The soft part of the hematoma is first suctioned out and the more solid part is then removed using tweezers. We proceed with extracapsular dissection of the cavernoma, which can be removed by gradually stretching the working window as we work. Microscissors are used to detach the cavernoma from the surrounding tissue. Using tweezers and by going along with the natural pulsation of the brain while respecting the viscoelasticity of the tissues, the cavernoma is extracted in large chunks. The bed of the cavernoma is explored to ensure complete resection. Hemostasis is ensured.

Following watertight closure of the dura and repositioning of the bone flap, closure is done in the usual fashion.

In a few days, the patient improved significantly neurologically, without any new deficits.

MRI showed complete resection of the lesion.

Time points

1:24 Justification choice of approach

2:28 Exposure of the cerebellomesencephalic cistern

3:17 Identification of the lateral mesencephalic vein

3:25 Use of neuronavigation to localize the lesion

3:30 Exposure of the cavernoma in the brainstem

3:54 Intralesional resection of the cavernous malformation

4:22 Extracapsular dissection

5:05 Resection of the cavernous malformation

References

  • 1

    Abla AATurner JDMitha APLekovic GSpetzler RF: Surgical approaches to brainstem cavernous malformations. Neurosurg Focus 29(3):E82010

  • 2

    Ding DStarke RMCrowley RWLiu KC: Surgical approaches for symptomatic cerebral cavernous malformations of the thalamus and brainstem. J Cerebrovasc Endovasc Neurosurg 19:19352017

    • Crossref
    • PubMed
    • Search Google Scholar
    • Export Citation
  • 3

    Garcia RMIvan MELawton MT: Brainstem cavernous malformations: surgical results in 104 patients and a proposed grading system to predict neurological outcomes. Neurosurgery 76:2652672015

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    • Search Google Scholar
    • Export Citation
  • 4

    Giliberto GLanzino DJDiehn FEFactor DFlemming KDLanzino G: Brainstem cavernous malformations: anatomical, clinical, and surgical considerations. Neurosurg Focus 29(3):E92010

    • Crossref
    • PubMed
    • Search Google Scholar
    • Export Citation
  • 5

    Mascitelli JRGandhi SCavallo CNanaszko MJWright EJLawton MT: Right pretemporal-transsylvian approach for resection of a midbrain cavernous malformation: 3-dimensional operative video. Oper Neurosurg (Hagerstown) 16: E1132019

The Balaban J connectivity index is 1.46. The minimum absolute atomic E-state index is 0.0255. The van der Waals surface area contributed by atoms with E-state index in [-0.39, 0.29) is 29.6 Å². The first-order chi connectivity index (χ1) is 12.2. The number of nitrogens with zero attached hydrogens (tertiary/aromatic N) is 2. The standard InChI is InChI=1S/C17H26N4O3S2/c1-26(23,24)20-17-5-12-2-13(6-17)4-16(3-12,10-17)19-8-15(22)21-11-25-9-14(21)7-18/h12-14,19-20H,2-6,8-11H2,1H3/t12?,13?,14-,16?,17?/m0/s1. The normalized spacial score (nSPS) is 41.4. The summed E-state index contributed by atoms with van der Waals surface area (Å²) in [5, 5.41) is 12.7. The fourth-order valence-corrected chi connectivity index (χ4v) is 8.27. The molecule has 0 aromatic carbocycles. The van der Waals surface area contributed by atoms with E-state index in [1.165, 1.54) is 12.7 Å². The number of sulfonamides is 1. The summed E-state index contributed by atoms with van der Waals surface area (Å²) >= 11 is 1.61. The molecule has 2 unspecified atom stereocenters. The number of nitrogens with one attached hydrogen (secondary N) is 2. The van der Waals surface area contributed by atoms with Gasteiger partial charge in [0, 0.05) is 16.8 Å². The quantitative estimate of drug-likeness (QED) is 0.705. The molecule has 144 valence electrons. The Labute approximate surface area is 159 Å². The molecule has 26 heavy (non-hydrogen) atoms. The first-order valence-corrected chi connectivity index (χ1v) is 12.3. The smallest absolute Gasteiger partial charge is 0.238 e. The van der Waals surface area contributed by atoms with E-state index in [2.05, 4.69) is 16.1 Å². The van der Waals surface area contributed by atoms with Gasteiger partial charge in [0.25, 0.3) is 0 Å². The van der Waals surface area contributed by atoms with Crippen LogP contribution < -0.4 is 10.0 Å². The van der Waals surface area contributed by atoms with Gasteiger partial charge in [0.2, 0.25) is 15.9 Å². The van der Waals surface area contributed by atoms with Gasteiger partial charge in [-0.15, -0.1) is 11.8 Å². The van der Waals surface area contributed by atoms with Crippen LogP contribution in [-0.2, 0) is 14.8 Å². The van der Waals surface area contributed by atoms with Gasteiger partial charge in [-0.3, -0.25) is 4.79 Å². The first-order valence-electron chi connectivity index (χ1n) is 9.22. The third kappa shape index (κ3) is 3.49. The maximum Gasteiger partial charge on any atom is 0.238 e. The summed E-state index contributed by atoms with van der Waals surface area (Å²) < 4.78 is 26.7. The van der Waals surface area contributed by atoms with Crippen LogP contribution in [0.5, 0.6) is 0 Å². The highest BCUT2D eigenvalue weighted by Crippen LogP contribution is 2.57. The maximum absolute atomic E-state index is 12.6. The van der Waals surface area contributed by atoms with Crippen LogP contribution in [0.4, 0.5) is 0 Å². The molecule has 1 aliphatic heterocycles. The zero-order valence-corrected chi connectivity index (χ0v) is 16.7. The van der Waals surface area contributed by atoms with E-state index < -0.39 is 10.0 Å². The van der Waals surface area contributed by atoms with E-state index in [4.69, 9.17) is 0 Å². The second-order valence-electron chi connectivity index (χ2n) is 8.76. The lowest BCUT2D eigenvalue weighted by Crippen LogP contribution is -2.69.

• Crossref
    • PubMed
    • Search Google Scholar
    • Export Citation

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Article Information

Correspondence Michel W. Bojanowski, Centre Hospitalier de L’Université de Montreal, Montreal, Quebec, Canada. michel.bojanowski.chum@ssss.gouv.qc.ca.

INCLUDE WHEN CITING Published online July 1, 2019; DOI: http://thejns.org/doi/abs/10.3171/2019.7.FocusVid.19162.

Disclosures The authors report no conflict of interest concerning the materials or methods used in this study or the findings specified in this article.

© AANS, except where prohibited by US copyright law.

Headings

References

  • 1

    Abla AATurner JDMitha APLekovic GSpetzler RF: Surgical approaches to brainstem cavernous malformations. Neurosurg Focus 29(3):E82010

  • 2

    Ding DStarke RMCrowley RWLiu KC: Surgical approaches for symptomatic cerebral cavernous malformations of the thalamus and brainstem. J Cerebrovasc Endovasc Neurosurg 19:19352017

    • Crossref
    • PubMed
    • Search Google Scholar
    • Export Citation
  • 3

    Garcia RMIvan MELawton MT: Brainstem cavernous malformations: surgical results in 104 patients and a proposed grading system to predict neurological outcomes. Neurosurgery 76:2652672015

    • Crossref
    • Search Google Scholar
    • Export Citation
  • 4

    Giliberto GLanzino DJDiehn FEFactor DFlemming KDLanzino G: Brainstem cavernous malformations: anatomical, clinical, and surgical considerations. Neurosurg Focus 29(3):E92010

    • Crossref
    • PubMed
    • Search Google Scholar
    • Export Citation
  • 5

    Mascitelli JRGandhi SCavallo CNanaszko MJWright EJLawton MT: Right pretemporal-transsylvian approach for resection of a midbrain cavernous malformation: 3-dimensional operative video. Oper Neurosurg (Hagerstown) 16: E1132019

    • Crossref
    • PubMed
    • Search Google Scholar
    • Export Citation